Teaching

Distribute justice

Course. Scheduled: Spring, 2021.

The course is an introduction to economic approaches to justice and fairness from both theoretical and empirical perspectives.

1. The course starts with an introduction to welfare economics, the part of economics that addresses ethical issues. This introduction will be framed as a discussion of the possibility for a society to aggregate different views on what is good. Arrow’s impossibility theorem states that this is infeasible, but subsequent approaches have explored how this result may be circumvented.

The course considers two such approaches. The most common way to avoid the impossibility result is to assume that well-beings of agents can be both measured and interpersonally compared. An alternative is to restrict the attention to one-dimensional issues, such as individual income.

2. The course contains an introduction to empirical measurement of social welfare and inequality. This introduction will be framed around how to rank income distributions and Lorenz curves. The course considers what properties measures of inequality should satisfy, how to theoretically derive measures of equal versus unequal distributions, and how to measure inequality in practice. The course will also cover a number of empirical questions related to inequality.

3. The course contains an introduction to intergenerational justice. This introduction will be framed around conflicts between the interests of the present and the interests of future generations. Related to this conflict is the question of how to treat future generations.

The course identifies and illustrates ways to resolve intergenerational conflicts by normative analysis based on intertemporal social choice. It then considers whether normative analysis based on intertemporal social choice is relevant for actual decision-making. The course will also cover applications to the climate and population problems.


PhD workshop in climate economics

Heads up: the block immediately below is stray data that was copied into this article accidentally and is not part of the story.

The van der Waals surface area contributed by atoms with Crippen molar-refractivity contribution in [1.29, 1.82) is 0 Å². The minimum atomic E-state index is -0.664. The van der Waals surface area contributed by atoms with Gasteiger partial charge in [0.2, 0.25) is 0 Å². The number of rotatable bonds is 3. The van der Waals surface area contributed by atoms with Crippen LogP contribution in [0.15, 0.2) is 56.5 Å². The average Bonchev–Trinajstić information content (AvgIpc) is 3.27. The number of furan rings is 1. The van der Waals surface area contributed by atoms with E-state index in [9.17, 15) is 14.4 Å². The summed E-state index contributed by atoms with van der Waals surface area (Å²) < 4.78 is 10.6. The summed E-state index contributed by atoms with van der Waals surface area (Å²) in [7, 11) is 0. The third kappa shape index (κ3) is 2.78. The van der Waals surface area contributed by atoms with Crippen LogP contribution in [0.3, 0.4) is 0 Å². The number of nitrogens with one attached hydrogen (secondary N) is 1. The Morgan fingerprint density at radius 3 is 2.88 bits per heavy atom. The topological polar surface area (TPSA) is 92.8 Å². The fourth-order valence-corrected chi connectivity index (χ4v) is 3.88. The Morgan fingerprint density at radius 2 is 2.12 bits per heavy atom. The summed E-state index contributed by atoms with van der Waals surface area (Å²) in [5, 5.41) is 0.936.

Workshop. Scheduled: Spring, 2021.

The workshop has two objectives: First, to introduce PhD students to recent articles and working papers on the research frontier in climate economics with special emphasis on (i) adaption to and damages from climate change, (ii) climate policy (both normative and positive considerations), and (iii) innovation and adoption of green technologies. Second, doing so with a focus on:

  • What makes a good research paper?

  • Econometric methods used in climate economics.

  • Computational and model estimation/calibration tools applied in climate economics.

  • How does the results compare to related literature?

  • Scope for future research.

The form of the workshop will be weekly meetings of 1 hour, where a reading group member will present a paper from the reading list, where after it will be discussed with focus on the above five points.


Environmental cost-benefit analysis

Seminar. Offered: Fall, 2020.

How should decision-makers (e.g., governments or financial investors) decide between potential projects and policies? Answering this poses many challenges, not least for many environmental projects and policies. Such projects and policies may have effects on goods and services that are not traded in the market, adverse distributional effects, and inherent risks and uncertainties. Parallel to this are the challenges of financing sustainable growth.

This course introduces students to the general method and use of cost-benefit analysis. There will be particular emphasis on applications to resource and environmental economics. The course therefore deals with many crucial aspects of environmental cost-benefit analysis.

The goal is to equip students with the necessary background to assess the validity of practical environmental cost-benefit analyses, as well as to formulate how current guidelines can be improved based on the latest economic research.

The course will consist of a lecture block that provides an overview and introduces students to key concepts.

Examples of topics students may work on:

  • Revealed preferences methods for valuing non-market goods.

  • Contingent valuation method for valuing non-market goods.

  • Value or benefit transfer.

  • Distributional issues in cost-benefit analysis.

  • Discounting approaches and reasonable values.

  • Discounting and inequality.

  • Discounting under uncertainty.

  • Discounting of scarce non-market goods.

  • Applications to climate change.

  • Other applications.